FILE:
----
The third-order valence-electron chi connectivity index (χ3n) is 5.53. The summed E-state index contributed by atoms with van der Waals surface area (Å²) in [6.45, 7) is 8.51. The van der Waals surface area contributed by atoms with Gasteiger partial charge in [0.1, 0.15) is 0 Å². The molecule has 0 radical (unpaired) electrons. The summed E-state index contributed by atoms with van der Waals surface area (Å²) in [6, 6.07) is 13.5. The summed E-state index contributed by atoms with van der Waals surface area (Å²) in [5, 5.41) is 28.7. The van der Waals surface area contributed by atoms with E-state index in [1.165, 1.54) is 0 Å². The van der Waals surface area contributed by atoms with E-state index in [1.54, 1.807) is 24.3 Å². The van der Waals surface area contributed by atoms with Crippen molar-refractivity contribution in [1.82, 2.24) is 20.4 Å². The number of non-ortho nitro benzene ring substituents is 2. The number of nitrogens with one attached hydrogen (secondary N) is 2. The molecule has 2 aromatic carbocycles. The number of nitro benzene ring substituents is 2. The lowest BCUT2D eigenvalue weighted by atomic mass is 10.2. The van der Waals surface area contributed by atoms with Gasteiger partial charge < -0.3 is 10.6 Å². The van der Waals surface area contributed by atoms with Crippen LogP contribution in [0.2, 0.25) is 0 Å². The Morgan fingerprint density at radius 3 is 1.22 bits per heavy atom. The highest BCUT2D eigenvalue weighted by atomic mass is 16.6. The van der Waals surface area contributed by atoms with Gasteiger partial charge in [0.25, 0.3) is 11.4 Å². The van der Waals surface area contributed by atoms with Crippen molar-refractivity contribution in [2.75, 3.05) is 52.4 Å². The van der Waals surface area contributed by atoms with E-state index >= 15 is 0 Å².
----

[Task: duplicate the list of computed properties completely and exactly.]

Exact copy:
The third-order valence-electron chi connectivity index (χ3n) is 5.53. The summed E-state index contributed by atoms with van der Waals surface area (Å²) in [6.45, 7) is 8.51. The van der Waals surface area contributed by atoms with Gasteiger partial charge in [0.1, 0.15) is 0 Å². The molecule has 0 radical (unpaired) electrons. The summed E-state index contributed by atoms with van der Waals surface area (Å²) in [6, 6.07) is 13.5. The summed E-state index contributed by atoms with van der Waals surface area (Å²) in [5, 5.41) is 28.7. The van der Waals surface area contributed by atoms with E-state index in [1.165, 1.54) is 0 Å². The van der Waals surface area contributed by atoms with E-state index in [1.54, 1.807) is 24.3 Å². The van der Waals surface area contributed by atoms with Crippen molar-refractivity contribution in [1.82, 2.24) is 20.4 Å². The number of non-ortho nitro benzene ring substituents is 2. The number of nitrogens with one attached hydrogen (secondary N) is 2. The molecule has 2 aromatic carbocycles. The number of nitro benzene ring substituents is 2. The lowest BCUT2D eigenvalue weighted by atomic mass is 10.2. The van der Waals surface area contributed by atoms with Gasteiger partial charge < -0.3 is 10.6 Å². The van der Waals surface area contributed by atoms with Crippen LogP contribution in [0.2, 0.25) is 0 Å². The Morgan fingerprint density at radius 3 is 1.22 bits per heavy atom. The highest BCUT2D eigenvalue weighted by atomic mass is 16.6. The van der Waals surface area contributed by atoms with Gasteiger partial charge in [0.25, 0.3) is 11.4 Å². The van der Waals surface area contributed by atoms with Crippen molar-refractivity contribution in [2.75, 3.05) is 52.4 Å². The van der Waals surface area contributed by atoms with E-state index >= 15 is 0 Å².